About a decade ago I found Sam Keen’s book, Hymns to an Unknown God: Awakening the Spirit in Everyday Life at a thrift store, and read it with great appreciation. It probably gets pigeon-holed under “New Age” and therefore, for some people, not taken too seriously. But whatever categories it does or doesn’t belong in, I love the book and have found it really, really helpful. More to come on this soon.
Okay, I’m finally getting to writing about Keen’s book a bit.
I’m just going to share some of my favorite quotes from the book.
“I don’t pray to some super-power to make things better. But I open myself to the power that infuses and informs all life and pray to be relieved of the bondage to myself.” (p. xviii)
“[Paul] Tillich was lecturing to us about the importance of understanding that all religious statements were symbolic. They are linguistic lace, allowing only a hint of the fabric of the mystery of being. No religion possesses any literal truth, he said, and warned us against the idolatry of religion. He advised us to look for the presence of the sacred in the everyday secular world.” (p. 2)
“…it seems increasingly clear that the continued effort to build a society on a purely secular myth of perpetual progress will destroy us. … [In addition], the reactionary efforts of fundamentalists to establish Islamic, Jewish, or Christian nations governed by religious authorities threaten the civil liberties, women’s rights, and sexual freedoms we have struggled so hard to achieve and lead back to tribalism, bloodshed, and idolatry. … I can’t go back to traditional religion. Neither can I live within the smog-bound horizon of the secular-progressive faith. … Without falling into mindless faith or surrendering to authority, I want to find a way to lean on the everlasting arms.” (p. 5)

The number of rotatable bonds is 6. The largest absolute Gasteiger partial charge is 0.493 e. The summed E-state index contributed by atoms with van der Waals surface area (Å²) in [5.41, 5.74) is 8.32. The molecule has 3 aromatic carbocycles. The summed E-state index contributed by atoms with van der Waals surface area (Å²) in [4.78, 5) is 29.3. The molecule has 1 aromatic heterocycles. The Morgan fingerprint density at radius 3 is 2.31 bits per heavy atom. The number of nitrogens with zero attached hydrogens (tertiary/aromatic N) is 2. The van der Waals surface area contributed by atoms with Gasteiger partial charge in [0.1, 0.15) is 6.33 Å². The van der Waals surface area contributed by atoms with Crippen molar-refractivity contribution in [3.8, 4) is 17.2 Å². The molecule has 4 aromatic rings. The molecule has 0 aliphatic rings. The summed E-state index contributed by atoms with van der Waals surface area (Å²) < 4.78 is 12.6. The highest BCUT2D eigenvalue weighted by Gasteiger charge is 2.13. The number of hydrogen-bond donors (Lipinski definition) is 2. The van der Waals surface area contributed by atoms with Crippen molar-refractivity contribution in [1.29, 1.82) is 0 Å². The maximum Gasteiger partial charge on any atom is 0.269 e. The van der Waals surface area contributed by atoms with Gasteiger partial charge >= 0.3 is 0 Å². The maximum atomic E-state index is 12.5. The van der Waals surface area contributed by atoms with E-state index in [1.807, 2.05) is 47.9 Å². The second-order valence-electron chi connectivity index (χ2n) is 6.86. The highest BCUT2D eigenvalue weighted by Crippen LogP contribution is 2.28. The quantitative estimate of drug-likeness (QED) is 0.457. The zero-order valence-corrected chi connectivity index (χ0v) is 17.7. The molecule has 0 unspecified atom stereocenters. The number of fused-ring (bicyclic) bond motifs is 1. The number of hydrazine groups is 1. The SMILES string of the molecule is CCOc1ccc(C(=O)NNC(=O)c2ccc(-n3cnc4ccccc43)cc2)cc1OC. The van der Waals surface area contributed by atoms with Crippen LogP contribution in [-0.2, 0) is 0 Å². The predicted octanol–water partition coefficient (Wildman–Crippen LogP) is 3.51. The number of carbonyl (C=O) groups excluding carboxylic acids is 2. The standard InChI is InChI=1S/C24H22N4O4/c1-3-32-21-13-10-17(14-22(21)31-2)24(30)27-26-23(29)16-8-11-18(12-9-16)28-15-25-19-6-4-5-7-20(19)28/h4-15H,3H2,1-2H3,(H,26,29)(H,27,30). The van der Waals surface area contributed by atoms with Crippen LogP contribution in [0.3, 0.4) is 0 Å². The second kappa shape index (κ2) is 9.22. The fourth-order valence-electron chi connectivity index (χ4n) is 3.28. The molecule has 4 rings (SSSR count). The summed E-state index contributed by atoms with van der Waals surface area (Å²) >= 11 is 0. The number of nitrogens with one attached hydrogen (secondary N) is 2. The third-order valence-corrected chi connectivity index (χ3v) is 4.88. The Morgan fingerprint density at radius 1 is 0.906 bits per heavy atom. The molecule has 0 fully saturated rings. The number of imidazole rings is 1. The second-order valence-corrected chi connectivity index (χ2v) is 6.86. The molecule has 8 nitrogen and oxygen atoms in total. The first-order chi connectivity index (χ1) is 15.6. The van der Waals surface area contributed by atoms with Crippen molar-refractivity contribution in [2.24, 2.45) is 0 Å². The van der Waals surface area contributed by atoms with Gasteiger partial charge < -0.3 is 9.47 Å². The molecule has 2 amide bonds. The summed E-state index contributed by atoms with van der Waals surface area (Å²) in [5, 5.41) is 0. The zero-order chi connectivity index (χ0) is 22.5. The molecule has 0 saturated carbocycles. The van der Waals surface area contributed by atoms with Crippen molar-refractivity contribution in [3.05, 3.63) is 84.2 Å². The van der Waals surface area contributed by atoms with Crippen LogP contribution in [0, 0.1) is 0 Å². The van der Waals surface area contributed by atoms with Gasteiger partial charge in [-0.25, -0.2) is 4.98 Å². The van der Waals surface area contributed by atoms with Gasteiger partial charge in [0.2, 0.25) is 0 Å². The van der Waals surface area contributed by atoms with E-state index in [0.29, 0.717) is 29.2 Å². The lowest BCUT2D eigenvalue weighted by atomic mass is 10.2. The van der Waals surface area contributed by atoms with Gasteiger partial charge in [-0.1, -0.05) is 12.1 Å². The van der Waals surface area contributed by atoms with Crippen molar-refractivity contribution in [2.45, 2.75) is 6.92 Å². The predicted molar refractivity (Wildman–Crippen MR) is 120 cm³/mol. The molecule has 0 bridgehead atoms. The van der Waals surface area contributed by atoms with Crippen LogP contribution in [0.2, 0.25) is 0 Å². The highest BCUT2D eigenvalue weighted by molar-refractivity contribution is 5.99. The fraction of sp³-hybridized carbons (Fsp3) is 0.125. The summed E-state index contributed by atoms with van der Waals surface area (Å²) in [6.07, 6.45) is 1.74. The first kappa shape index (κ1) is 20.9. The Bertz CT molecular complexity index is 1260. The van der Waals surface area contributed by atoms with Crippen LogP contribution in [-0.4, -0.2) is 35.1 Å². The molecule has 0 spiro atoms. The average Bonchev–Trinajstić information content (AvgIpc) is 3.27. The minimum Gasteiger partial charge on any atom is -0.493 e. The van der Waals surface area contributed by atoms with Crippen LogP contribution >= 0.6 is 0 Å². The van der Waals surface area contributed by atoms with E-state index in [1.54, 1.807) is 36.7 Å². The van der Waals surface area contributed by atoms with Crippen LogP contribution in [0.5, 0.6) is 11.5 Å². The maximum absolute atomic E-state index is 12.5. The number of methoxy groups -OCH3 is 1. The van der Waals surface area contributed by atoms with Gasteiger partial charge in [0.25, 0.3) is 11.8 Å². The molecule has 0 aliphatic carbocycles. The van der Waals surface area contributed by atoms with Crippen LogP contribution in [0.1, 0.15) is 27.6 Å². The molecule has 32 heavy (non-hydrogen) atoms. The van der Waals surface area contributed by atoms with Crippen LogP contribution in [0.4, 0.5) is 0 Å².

“You will be disappointed if you expect that a spiritual quest will lead to certainty and possession of the truth, the whole truth, and nothing but the truth. Doubt and dialogue will always be with us. … It makes all the difference whether we remain open in wonder to the true mystery or surrender our discrimination and settle for the false religious mystification of cult and tribe.” (p. 7)
I’ll come back to this post again… but I really just love his thinking and writing on spirituality and meaning.